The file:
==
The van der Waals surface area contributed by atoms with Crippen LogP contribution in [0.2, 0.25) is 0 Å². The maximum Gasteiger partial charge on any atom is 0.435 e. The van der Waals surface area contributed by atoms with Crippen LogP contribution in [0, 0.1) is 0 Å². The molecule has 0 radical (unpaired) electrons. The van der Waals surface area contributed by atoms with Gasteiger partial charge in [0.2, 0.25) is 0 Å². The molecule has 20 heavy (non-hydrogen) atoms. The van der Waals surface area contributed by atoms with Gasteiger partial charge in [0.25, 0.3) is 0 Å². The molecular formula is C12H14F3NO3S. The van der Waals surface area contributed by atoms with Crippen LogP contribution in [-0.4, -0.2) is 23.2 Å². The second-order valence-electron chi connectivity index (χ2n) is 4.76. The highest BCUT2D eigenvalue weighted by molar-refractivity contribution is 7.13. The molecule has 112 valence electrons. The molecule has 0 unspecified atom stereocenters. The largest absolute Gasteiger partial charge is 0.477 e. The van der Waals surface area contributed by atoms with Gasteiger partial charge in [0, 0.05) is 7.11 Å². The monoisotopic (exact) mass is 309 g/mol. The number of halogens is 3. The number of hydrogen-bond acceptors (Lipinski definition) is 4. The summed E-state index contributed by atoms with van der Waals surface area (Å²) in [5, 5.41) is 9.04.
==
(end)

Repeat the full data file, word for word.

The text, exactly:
The van der Waals surface area contributed by atoms with Crippen LogP contribution in [0.2, 0.25) is 0 Å². The maximum Gasteiger partial charge on any atom is 0.435 e. The van der Waals surface area contributed by atoms with Crippen LogP contribution in [0, 0.1) is 0 Å². The molecule has 0 radical (unpaired) electrons. The van der Waals surface area contributed by atoms with Gasteiger partial charge in [0.2, 0.25) is 0 Å². The molecule has 20 heavy (non-hydrogen) atoms. The van der Waals surface area contributed by atoms with Gasteiger partial charge in [0.25, 0.3) is 0 Å². The molecular formula is C12H14F3NO3S. The van der Waals surface area contributed by atoms with Crippen LogP contribution in [-0.4, -0.2) is 23.2 Å². The second-order valence-electron chi connectivity index (χ2n) is 4.76. The highest BCUT2D eigenvalue weighted by molar-refractivity contribution is 7.13. The molecule has 112 valence electrons. The molecule has 0 unspecified atom stereocenters. The largest absolute Gasteiger partial charge is 0.477 e. The van der Waals surface area contributed by atoms with Gasteiger partial charge in [0, 0.05) is 7.11 Å². The monoisotopic (exact) mass is 309 g/mol. The number of halogens is 3. The number of hydrogen-bond acceptors (Lipinski definition) is 4. The summed E-state index contributed by atoms with van der Waals surface area (Å²) in [5, 5.41) is 9.04.